Program director Charlie O’Brien says that CKWW is now positioned to become Detroit’s “easy listening station,” and although the sound of the station has been refreshed, the lineup still includes “When Radio Was” at 11 p.m. weeknights and the weekend specialty shows “Sounds of Sinatra” and “Elvis Only!” My only wish is that they could put the new sound of CKWW on CIDR-FM (93.9) instead of having it trapped on AM 580.


Frustrated when DJs don’t identify songs? A new service called Song Identity might be an answer. Using a wireless phone, just record 5-10 seconds of a song and Rocket Mobile will identify the name, artist and album of the track at the punch of a button. The service says it already has more than 1 million users in North America. Check with your cellular carrier to see if they offer the service and how much it’ll add to your bill.


Former Flint DJ and author Peter Cavanaugh will be at the Ann Arbor Book Festival on May 21 signing copies of his book “Local DJ”, a must-read for radio fans. Check out www.wildwednesday.com for info.


Set Your Dials: For a program of patriotic music from the World Wars played on the theater pipe organ on “Somewhere in Time,” at 6 p.m. Sunday on WMUZ-FM (103.5).

 

Reprinted from the Daily Oakland Press, May 20 2005

By: Art Vuolo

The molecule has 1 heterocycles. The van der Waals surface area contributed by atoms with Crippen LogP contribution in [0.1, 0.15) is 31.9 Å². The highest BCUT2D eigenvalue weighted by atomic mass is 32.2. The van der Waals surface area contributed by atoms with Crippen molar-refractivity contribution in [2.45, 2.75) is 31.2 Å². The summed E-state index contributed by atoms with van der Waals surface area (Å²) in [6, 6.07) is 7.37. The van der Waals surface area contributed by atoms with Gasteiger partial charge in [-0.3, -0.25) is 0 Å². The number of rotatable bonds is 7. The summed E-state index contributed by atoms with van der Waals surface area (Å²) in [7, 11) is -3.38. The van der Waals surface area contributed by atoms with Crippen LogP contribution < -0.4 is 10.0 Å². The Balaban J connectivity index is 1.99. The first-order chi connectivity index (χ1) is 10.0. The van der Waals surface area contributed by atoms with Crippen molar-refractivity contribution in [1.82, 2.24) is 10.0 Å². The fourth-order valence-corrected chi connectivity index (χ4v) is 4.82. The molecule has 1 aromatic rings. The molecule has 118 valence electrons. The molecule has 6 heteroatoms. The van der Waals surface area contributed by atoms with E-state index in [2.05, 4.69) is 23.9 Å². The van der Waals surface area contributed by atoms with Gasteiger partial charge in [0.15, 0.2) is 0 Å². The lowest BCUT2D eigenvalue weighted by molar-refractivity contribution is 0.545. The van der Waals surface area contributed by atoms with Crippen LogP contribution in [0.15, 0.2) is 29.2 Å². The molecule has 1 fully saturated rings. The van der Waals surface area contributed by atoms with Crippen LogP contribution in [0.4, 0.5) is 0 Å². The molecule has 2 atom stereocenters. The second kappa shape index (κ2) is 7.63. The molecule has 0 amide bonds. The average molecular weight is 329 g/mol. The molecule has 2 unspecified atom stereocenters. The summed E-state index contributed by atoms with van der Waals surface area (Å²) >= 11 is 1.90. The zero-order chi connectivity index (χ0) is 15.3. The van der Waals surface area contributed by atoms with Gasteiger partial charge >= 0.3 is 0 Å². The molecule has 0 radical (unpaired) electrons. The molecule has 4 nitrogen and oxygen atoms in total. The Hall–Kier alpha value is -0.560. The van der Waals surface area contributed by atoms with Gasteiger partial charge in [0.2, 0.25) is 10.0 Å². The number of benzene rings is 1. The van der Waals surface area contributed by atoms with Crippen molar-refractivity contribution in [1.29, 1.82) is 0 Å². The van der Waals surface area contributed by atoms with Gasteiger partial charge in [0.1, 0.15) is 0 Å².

For those who cover the ever-changing world of electronic media, it’s always fun to be the first to report on something exciting — and this news is an Oakland Press exclusive. Over the past three years, I’ve written about the rise of Murray Gula, from doing a home improvement show on tiny Christian WEXL-AM (1340) through several small stations to his current home at mega-power news-talk WJR-AM (760). Now this helpful guy has been tapped by WXYZ-Channel 7 to bring his expertise to the tube.


Next month, he’ll bring his decades of knowledge in home maintenance and repair to primetime TV with an hourlong special called “At Home with Murray Gula,” scheduled to air 8 p.m. June 15. On it, Gula and a panel of top local experts will help viewers tackle tough home improvement and remodeling projects. The program will feature advice, demonstrations and questions from a live studio audience. Free tickets can be secured via www.wxyz.com.


Speaking of TV, is it my imagination or are more and more radio personalities popping up on the tube? Former WDRQ-FM (93.1) morning guy Jay Towers has been seen on Fox 2 and the hits WKQI-FM (95.5) wakeup crew of Mojo, Spike, Sara and Chad have been seen frequently on Local 4 News. Is this a trend?


Last weekend, something truly unique aired on classic hits WDTW-FM (106.7), known as The Drive. The Clear Channel-owned station paid tribute to Arthur Penhallow of rocker WRIF-FM (101.1), owned by Greater Media. The show featured an authentic Arthur P. sound-alike played by the multi-talented Kevin O’Neill from soft rock WNIC-FM (100.3), who really nailed the Penhallow persona — while noting that ’RIF didn’t play all those hits anymore.


Interestingly, while this prerecorded tribute was on The Drive, O’Neill was doing his regular afternoon shift on WNIC through the magic of radio. Um, perhaps we shouldn’t say it was “magic.”